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September 19, 2003 - Image 93

Resource type:
The Detroit Jewish News, 2003-09-19

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Of A Different Drummer

Jewish hip-hop artists are moving beyond the novelty-act phase
a roundup of the latest crop of:Jewish rappers.

Special to the Jewish News

MC Paul Barman

Admittedly lacking in street credibility and the fast-
paced flow of traditional hip-hop MCs, the 28-year-old
ince the early days of hip-hop, artists like the
Brown University graduate makes up for it with his
Beastie Boys and MC Serch from 3rd Bass (see quirky, off-color. rhymes.
accompanying story on Michael Berrin) have
Adorned with legendary producer Prince Paul's (De
provided a nominal Jewish pres-
La Soul) funky beats, Barman's sopho-
ence on the urban music scene.
more effort, Paullelujah.f, rapidly climbed
But lyrics from Jewish rappers rarely
the college music charts.
focused on their cultural identity, and
In the song "C**k Mobster," Barman
artists seldom discussed being Jewish in
rattles off the celebrities he wants to
interviews in the first 20 years of rap's his-
sleep with to trip-hop beats: "I would
keep a tidy room for Heidi Klum / I'm
Novelty acts like Two Live Jews (named
immersed in Kirstie Alley's thirsty val-
after controversial rap group 2 Live Crew)
seemed to be the main creative outlet for
High and low art come together in
Jewish rappers in the 1980s and '90s.
Barman's world — along with a healthy
But now there's a new breed of New
dose of shtick. References in Barman's
York-based Jewish hip-hop artist; these
rhymes include Polish film director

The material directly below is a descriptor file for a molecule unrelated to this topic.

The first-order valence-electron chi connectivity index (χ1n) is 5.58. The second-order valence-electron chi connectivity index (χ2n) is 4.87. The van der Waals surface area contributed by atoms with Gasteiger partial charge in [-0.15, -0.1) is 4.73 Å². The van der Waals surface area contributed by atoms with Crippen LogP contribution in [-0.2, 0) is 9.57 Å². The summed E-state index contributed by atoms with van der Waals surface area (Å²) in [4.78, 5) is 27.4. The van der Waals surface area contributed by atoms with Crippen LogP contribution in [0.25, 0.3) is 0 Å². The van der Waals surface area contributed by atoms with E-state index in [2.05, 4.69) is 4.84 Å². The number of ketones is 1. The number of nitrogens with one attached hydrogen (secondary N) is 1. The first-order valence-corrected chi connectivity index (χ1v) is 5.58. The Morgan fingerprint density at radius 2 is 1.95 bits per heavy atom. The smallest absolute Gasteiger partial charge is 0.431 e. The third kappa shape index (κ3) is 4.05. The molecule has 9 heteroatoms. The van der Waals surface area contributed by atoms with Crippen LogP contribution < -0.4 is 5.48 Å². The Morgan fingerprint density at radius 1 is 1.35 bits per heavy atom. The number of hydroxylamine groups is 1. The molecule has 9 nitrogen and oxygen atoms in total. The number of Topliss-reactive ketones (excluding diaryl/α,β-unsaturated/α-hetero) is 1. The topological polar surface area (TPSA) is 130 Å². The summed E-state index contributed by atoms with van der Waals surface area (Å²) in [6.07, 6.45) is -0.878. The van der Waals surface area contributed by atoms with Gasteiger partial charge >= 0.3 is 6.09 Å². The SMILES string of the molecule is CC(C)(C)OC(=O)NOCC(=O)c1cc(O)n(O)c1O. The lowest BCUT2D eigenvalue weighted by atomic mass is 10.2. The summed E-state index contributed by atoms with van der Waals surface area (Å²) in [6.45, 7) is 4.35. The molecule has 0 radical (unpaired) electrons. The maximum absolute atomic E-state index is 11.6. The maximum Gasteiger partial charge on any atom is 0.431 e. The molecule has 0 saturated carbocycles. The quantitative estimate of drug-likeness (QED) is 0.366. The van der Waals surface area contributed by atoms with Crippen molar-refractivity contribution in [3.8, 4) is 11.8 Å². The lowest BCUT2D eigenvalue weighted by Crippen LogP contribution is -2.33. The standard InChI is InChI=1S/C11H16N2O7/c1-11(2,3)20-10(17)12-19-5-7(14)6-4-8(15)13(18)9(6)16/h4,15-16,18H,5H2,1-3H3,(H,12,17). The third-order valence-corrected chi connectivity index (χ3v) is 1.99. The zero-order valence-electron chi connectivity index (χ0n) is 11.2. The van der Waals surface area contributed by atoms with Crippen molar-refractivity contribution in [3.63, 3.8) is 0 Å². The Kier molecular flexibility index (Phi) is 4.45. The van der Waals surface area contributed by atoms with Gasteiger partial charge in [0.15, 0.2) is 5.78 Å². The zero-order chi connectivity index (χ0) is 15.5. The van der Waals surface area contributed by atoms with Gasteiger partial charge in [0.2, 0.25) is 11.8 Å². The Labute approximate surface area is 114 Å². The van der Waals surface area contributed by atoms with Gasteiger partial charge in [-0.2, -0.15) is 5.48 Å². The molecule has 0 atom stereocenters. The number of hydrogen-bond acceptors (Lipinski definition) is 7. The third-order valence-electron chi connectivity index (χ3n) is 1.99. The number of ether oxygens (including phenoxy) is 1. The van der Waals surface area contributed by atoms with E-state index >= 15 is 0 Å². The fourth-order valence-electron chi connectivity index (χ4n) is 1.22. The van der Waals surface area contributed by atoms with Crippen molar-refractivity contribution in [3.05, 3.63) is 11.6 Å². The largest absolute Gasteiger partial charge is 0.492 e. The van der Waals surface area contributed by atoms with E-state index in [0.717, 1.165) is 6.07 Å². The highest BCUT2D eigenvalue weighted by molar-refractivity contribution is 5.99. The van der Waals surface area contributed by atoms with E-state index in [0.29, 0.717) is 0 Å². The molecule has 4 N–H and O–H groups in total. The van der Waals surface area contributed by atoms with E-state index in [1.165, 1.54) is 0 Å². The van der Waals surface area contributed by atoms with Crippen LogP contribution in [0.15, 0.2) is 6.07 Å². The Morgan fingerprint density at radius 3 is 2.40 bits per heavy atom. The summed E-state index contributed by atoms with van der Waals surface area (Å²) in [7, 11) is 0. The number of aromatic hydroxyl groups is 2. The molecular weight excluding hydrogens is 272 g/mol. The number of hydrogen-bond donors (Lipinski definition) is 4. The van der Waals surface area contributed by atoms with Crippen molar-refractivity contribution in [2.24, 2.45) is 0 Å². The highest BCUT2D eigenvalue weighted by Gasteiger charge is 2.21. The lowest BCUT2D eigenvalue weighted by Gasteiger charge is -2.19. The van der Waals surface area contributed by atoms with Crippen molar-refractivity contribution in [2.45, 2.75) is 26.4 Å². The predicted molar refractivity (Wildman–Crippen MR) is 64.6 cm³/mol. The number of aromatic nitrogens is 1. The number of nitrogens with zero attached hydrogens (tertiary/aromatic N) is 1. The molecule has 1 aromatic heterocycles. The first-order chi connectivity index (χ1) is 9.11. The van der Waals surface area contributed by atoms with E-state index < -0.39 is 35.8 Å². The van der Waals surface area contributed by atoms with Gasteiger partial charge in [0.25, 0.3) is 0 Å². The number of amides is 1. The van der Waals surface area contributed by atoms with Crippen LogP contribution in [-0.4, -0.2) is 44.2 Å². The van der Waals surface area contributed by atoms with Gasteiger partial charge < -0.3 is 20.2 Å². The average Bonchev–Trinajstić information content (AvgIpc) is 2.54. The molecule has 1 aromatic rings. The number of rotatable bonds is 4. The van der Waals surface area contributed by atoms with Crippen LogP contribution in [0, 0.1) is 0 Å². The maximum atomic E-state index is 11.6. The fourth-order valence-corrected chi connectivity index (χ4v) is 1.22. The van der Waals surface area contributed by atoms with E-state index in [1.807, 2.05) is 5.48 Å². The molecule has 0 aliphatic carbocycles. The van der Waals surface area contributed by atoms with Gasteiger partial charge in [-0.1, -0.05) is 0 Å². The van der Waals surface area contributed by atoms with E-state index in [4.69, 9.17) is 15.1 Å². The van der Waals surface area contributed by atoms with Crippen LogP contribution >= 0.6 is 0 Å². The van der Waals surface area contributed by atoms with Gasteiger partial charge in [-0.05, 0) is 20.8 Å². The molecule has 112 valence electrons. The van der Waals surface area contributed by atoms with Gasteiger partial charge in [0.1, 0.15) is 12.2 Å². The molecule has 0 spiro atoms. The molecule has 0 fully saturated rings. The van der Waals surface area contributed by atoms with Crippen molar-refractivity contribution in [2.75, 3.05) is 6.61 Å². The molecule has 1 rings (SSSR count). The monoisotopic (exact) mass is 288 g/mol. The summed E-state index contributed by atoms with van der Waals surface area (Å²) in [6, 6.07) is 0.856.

MC Paul Barman
performers are proud of their Hebrew-
Krystof Kieslowski and trigonometry.
school roots.
Bordering on slapstick, Barman may
Some are making liberal references to their religion in
prove grating to some, but who else would rhyme
their rhymes and are open about their Jewish identities
"Susan Faludi" with "booty"?
in interviews. Some are even donating proceeds from
record sales to Jewish causes.
' cess Superstar
These Jewish rappers are finding audiences not just at
Often referred to as a white EA Kim, 28-year-old
Jewish cultural centers, but also at more traditional ven-
Concetta Kirschner, aka Princess Superstar, purrs X-
rated lyrics to a background of inspired beats that she
Here is a sampling of some up-and-coming Jewish
With a cult following in North America mostly
through word-of-mouth, the Italian/Jewish MC is a big
star in the United Kingdom and tours worldwide as a
An "extended family" member of the Wu-Tang Clan,
29-year-old Remedy (nee Ross Filler) is best known for
Last winter's European surprise
his spot on the Wu-Tang Clan's 1998 IGlia Bees compi-
hit "Bad Babysitter" (a tale told
from the perspective of a
His rhymes touch on serious subjects, including the
naughty teenage babysitter who
Jews' exodus from Egypt and the Sept. 11 terrorist
brings her boyfriend over for an
on-the job tryst) was featured on
In "Never Again," Remedy raps about his family that